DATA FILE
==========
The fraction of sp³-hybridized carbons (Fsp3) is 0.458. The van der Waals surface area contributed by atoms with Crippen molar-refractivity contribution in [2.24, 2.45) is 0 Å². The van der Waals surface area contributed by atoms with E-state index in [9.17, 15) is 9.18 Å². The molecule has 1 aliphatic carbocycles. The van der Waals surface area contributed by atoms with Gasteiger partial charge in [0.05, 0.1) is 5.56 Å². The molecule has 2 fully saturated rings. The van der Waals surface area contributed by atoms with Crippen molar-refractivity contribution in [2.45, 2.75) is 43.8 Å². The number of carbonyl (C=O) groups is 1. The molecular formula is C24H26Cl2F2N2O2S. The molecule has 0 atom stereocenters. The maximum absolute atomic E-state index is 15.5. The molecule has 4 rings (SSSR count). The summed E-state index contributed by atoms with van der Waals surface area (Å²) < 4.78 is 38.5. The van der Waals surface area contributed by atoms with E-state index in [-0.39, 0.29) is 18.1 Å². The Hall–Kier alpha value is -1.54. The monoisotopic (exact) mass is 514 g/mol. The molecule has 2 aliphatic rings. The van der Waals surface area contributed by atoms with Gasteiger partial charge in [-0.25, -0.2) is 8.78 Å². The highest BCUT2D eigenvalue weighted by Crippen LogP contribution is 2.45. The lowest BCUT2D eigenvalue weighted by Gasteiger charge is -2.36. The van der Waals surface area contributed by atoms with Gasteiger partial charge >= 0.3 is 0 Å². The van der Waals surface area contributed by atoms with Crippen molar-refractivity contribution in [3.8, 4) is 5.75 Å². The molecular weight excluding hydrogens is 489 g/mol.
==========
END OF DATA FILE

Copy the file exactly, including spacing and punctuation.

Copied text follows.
The fraction of sp³-hybridized carbons (Fsp3) is 0.458. The van der Waals surface area contributed by atoms with Crippen molar-refractivity contribution in [2.24, 2.45) is 0 Å². The van der Waals surface area contributed by atoms with E-state index in [9.17, 15) is 9.18 Å². The molecule has 1 aliphatic carbocycles. The van der Waals surface area contributed by atoms with Gasteiger partial charge in [0.05, 0.1) is 5.56 Å². The molecule has 2 fully saturated rings. The van der Waals surface area contributed by atoms with Crippen molar-refractivity contribution in [2.45, 2.75) is 43.8 Å². The number of carbonyl (C=O) groups is 1. The molecular formula is C24H26Cl2F2N2O2S. The molecule has 0 atom stereocenters. The maximum absolute atomic E-state index is 15.5. The molecule has 4 rings (SSSR count). The summed E-state index contributed by atoms with van der Waals surface area (Å²) < 4.78 is 38.5. The van der Waals surface area contributed by atoms with E-state index in [-0.39, 0.29) is 18.1 Å². The Hall–Kier alpha value is -1.54. The monoisotopic (exact) mass is 514 g/mol. The molecule has 2 aliphatic rings. The van der Waals surface area contributed by atoms with Gasteiger partial charge in [-0.25, -0.2) is 8.78 Å². The highest BCUT2D eigenvalue weighted by Crippen LogP contribution is 2.45. The lowest BCUT2D eigenvalue weighted by Gasteiger charge is -2.36. The van der Waals surface area contributed by atoms with Gasteiger partial charge >= 0.3 is 0 Å². The van der Waals surface area contributed by atoms with Crippen molar-refractivity contribution in [3.8, 4) is 5.75 Å². The molecular weight excluding hydrogens is 489 g/mol.